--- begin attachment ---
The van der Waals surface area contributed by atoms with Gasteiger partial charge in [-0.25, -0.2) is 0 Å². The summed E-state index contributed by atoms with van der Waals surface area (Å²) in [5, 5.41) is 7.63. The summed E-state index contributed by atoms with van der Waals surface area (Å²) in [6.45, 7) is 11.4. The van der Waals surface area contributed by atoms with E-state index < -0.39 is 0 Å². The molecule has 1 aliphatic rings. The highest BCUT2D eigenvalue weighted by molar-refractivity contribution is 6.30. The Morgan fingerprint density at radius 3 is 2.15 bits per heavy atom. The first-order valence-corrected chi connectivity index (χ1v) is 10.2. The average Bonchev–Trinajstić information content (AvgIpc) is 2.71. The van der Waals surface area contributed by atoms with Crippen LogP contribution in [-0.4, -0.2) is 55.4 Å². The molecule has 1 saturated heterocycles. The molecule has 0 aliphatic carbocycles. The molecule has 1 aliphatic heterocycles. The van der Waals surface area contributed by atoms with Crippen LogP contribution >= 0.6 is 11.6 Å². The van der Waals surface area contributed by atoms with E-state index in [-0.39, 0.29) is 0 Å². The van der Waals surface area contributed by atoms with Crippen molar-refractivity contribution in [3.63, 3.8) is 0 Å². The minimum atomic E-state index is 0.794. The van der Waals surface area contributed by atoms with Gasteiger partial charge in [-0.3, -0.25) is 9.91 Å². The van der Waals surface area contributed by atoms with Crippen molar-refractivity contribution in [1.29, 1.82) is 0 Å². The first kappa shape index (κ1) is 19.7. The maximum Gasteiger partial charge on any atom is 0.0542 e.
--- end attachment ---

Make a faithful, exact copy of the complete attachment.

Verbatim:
The van der Waals surface area contributed by atoms with Gasteiger partial charge in [-0.25, -0.2) is 0 Å². The summed E-state index contributed by atoms with van der Waals surface area (Å²) in [5, 5.41) is 7.63. The summed E-state index contributed by atoms with van der Waals surface area (Å²) in [6.45, 7) is 11.4. The van der Waals surface area contributed by atoms with E-state index < -0.39 is 0 Å². The molecule has 1 aliphatic rings. The highest BCUT2D eigenvalue weighted by molar-refractivity contribution is 6.30. The Morgan fingerprint density at radius 3 is 2.15 bits per heavy atom. The first-order valence-corrected chi connectivity index (χ1v) is 10.2. The average Bonchev–Trinajstić information content (AvgIpc) is 2.71. The van der Waals surface area contributed by atoms with Crippen LogP contribution in [-0.4, -0.2) is 55.4 Å². The molecule has 1 saturated heterocycles. The molecule has 0 aliphatic carbocycles. The molecule has 1 aliphatic heterocycles. The van der Waals surface area contributed by atoms with Crippen LogP contribution >= 0.6 is 11.6 Å². The van der Waals surface area contributed by atoms with E-state index in [-0.39, 0.29) is 0 Å². The van der Waals surface area contributed by atoms with Crippen molar-refractivity contribution in [3.63, 3.8) is 0 Å². The minimum atomic E-state index is 0.794. The van der Waals surface area contributed by atoms with Gasteiger partial charge in [-0.3, -0.25) is 9.91 Å². The van der Waals surface area contributed by atoms with Crippen molar-refractivity contribution in [1.29, 1.82) is 0 Å². The first kappa shape index (κ1) is 19.7. The maximum Gasteiger partial charge on any atom is 0.0542 e.